U.S. defence Secretary Leon Panetta urgently flew to Afghanistan to argue for the U.S. war strategy at a time of rising uncertainty, reports the military newspaper Stars and Stripes. Following Sunday’s massacre of Afghan civilians by an American soldier in Kandahar province — plus the Koran burnings last month — relations between the U.S. and Afghanistan have become strained with fresh calls for Americans to withdraw.
The Washington Post reports that Members of Afghanistan’s Senate refused to carry on with business as usual inside parliament and instead stood in silent protest of the killings.
Panetta’s two-day trip has had a few awkward moments.
At a town hall meeting at Camp Leatherneck, 200 people including Marines gathered to hear Panetta speak. An uncomfortable moment arose when the Marines were asked to get up and leave the tent to store their M-16s, M-4 automatic rifles and 9-mm pistols outside. And then return empty handed.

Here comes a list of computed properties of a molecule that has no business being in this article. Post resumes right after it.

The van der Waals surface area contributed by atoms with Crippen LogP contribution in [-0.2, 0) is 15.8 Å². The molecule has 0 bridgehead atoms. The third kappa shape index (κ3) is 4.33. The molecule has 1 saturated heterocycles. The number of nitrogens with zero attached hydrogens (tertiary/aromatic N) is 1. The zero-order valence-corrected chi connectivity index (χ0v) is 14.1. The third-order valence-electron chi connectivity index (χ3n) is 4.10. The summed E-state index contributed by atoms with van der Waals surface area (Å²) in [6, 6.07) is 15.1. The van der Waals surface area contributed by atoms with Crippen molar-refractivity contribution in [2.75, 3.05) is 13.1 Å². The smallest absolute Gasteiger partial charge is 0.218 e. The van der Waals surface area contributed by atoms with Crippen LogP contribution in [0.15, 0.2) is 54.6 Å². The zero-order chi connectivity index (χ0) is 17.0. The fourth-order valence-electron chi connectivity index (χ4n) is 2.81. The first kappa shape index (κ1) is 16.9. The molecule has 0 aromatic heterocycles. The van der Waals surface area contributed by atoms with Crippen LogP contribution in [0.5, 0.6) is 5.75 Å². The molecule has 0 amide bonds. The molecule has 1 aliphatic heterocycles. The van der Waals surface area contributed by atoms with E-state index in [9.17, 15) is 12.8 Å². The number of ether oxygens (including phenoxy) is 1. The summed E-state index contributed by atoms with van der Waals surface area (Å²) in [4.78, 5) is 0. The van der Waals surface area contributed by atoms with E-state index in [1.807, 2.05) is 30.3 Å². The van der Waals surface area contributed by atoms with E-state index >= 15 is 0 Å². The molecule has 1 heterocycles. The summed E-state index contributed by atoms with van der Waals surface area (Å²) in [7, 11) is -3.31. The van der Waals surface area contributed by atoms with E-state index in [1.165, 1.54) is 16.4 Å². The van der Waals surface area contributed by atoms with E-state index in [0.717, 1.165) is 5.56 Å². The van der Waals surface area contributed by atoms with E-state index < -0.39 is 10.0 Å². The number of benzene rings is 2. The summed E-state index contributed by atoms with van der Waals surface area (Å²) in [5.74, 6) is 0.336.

“Somebody got itchy, that’s all I’ve got to say. Somebody got itchy; we just adjust,” said Sgt. Maj. Brandon Hall to reporters, according to the New York Times.
The order had come from U.S. officials’ wish to make a positive impression on Afghan partners attending the town hall discussion. Afghans culturally don’t bring weapons to meetings.
“I wanted the Marines to look just like our Afghan partners,” Maj. Gen. Gurganus, the top commander in Helmand province, said. Unfortunately, the order didn’t reach the Marines in time.
Panetta’s trip so far has seen him repeatedly hammer home the imperative of a stable Afghanistan for U.S. security, wrote Chris Carroll of the Stars and Stripes. The defence Secretary’s initial landing at Camp Bastion, the British air field adjoining Camp Leatherneck in Helmand province, sparked a question of security itself.
Panetta’s plane was greeted by a stolen pick-up truck driven by a man on fire who then crashed the vehicle in a ditch.
Base personnel chased the burning man across the tarmac and extinguished the blaze and treated him for burn injuries after he jumped onto an airport truck. Pentagon press secretary George Little told reporters that there are no details about who the driver is and what the motive for his joy ride was. They do know that the driver carjacked the truck from an ISAF servicemember.
The bizarre safety breach is not being considered by the Pentagon as an attack on the defence Secretary, but does highlight the primitive state of security in Afghanistan.
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